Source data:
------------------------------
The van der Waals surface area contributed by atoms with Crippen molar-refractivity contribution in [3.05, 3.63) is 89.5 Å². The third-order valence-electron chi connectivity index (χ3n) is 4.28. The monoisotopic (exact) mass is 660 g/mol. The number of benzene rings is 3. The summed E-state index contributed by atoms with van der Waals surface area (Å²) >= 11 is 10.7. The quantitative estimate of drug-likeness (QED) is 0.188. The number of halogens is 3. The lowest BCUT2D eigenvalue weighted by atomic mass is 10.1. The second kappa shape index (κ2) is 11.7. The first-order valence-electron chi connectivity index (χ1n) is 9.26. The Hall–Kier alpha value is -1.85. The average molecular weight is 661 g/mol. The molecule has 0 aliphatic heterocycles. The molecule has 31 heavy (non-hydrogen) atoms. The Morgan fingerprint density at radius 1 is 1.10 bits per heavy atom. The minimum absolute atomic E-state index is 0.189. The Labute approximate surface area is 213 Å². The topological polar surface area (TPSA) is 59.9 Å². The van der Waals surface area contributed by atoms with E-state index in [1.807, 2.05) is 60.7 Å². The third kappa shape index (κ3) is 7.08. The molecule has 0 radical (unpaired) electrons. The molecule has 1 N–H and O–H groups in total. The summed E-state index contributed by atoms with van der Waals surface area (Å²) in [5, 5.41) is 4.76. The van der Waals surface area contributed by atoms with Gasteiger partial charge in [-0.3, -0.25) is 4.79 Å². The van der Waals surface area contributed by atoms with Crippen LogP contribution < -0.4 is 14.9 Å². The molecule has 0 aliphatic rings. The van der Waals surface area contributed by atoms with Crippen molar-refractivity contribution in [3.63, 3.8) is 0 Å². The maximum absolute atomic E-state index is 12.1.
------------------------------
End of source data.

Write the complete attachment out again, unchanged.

The van der Waals surface area contributed by atoms with Crippen molar-refractivity contribution in [3.05, 3.63) is 89.5 Å². The third-order valence-electron chi connectivity index (χ3n) is 4.28. The monoisotopic (exact) mass is 660 g/mol. The number of benzene rings is 3. The summed E-state index contributed by atoms with van der Waals surface area (Å²) >= 11 is 10.7. The quantitative estimate of drug-likeness (QED) is 0.188. The number of halogens is 3. The lowest BCUT2D eigenvalue weighted by atomic mass is 10.1. The second kappa shape index (κ2) is 11.7. The first-order valence-electron chi connectivity index (χ1n) is 9.26. The Hall–Kier alpha value is -1.85. The average molecular weight is 661 g/mol. The molecule has 0 aliphatic heterocycles. The molecule has 31 heavy (non-hydrogen) atoms. The Morgan fingerprint density at radius 1 is 1.10 bits per heavy atom. The minimum absolute atomic E-state index is 0.189. The Labute approximate surface area is 213 Å². The topological polar surface area (TPSA) is 59.9 Å². The van der Waals surface area contributed by atoms with E-state index in [1.807, 2.05) is 60.7 Å². The third kappa shape index (κ3) is 7.08. The molecule has 0 radical (unpaired) electrons. The molecule has 1 N–H and O–H groups in total. The summed E-state index contributed by atoms with van der Waals surface area (Å²) in [5, 5.41) is 4.76. The van der Waals surface area contributed by atoms with Gasteiger partial charge in [-0.3, -0.25) is 4.79 Å². The van der Waals surface area contributed by atoms with Crippen LogP contribution < -0.4 is 14.9 Å². The molecule has 0 aliphatic rings. The van der Waals surface area contributed by atoms with Crippen molar-refractivity contribution in [3.63, 3.8) is 0 Å². The maximum absolute atomic E-state index is 12.1.